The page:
Sunday, July 1, 2012

Kierkegaard on predicative being...

Wow, this is a deep bit of writing:

"Jehovah says: I am who I am; I am. This is the supreme being. But to be in this way is too exalted for us human beings, much too earnest. Therefore we must try to become something; to be something is easier. Roguish, as everything related to humanity is, we express it in this way: earnestness is to be something.

Most men, or at least almost everyone, would die of anxiety about himself if his being should be—a tautology; they are more anxious about this kind of being and about themselves than about seeing themselves. So their situation is mitigated. The alleviation might be, for example: I am Chancellor, Knight of Denmark, member of the Cavalry Purchasing Commission, Alderman, Director of the Club. In a deeper sense all this is—diversion.

But, to repeat, man is probably not able to bear true earnestness. What I am inveighing against is merely this lying, this making diversion into earnestness. And yet perhaps I am wrong here, too; for generally men would never be able to last it out if they weren't permitted to live in the illusion that this is earnestness; they would die of anxiety about life and about themselves at the mere thought that their earnestness is diversion, without, however, being deprived of this diversion.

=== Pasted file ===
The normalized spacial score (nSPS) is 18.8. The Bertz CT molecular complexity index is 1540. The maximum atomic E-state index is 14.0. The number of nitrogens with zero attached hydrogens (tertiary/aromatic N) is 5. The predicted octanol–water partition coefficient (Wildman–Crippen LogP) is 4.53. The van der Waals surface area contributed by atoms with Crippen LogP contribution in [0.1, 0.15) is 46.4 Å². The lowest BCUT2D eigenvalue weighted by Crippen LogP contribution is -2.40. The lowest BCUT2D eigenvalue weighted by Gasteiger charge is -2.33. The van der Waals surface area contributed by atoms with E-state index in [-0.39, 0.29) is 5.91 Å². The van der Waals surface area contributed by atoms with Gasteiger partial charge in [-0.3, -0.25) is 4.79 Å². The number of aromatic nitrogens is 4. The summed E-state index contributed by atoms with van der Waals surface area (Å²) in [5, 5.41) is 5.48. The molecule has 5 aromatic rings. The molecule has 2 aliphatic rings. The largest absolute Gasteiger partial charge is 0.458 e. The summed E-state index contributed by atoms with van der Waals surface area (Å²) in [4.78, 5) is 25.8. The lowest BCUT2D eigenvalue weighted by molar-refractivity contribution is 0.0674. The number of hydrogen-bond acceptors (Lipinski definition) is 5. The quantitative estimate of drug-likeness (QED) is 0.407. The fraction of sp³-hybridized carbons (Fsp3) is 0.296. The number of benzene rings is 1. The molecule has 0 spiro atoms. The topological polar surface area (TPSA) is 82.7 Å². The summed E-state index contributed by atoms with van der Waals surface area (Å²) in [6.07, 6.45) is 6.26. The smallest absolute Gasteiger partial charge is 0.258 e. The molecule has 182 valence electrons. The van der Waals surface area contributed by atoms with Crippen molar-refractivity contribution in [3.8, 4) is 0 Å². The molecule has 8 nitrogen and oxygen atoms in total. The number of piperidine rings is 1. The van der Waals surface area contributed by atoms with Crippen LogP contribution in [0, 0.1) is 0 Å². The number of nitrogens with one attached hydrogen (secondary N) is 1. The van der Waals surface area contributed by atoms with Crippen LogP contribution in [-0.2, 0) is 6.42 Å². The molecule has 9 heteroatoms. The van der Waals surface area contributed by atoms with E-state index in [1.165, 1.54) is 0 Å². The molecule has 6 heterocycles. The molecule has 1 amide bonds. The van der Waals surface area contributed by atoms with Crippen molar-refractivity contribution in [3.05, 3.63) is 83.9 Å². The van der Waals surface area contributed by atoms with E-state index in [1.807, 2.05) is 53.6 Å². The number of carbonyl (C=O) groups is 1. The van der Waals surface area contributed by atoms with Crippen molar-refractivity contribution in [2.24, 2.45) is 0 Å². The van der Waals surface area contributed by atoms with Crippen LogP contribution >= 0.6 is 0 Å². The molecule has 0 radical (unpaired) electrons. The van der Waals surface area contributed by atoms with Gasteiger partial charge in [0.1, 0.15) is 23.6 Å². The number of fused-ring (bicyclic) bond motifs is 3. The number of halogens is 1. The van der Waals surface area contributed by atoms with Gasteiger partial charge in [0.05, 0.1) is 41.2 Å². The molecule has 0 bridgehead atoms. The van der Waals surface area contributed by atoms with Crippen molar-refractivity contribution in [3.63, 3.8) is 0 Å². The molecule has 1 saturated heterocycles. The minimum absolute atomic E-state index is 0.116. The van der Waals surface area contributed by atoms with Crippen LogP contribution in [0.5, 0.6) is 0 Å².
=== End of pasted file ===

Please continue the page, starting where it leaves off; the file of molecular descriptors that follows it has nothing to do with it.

But no doubt all these numerous predicates are actually diversions, distractions, which prevent a man from the deepest impression of this to be. And how infinitely far men now are from being able to bear the actual impression of earnestness is best seen from the fact that they have even made this predicative being into—Christianity."

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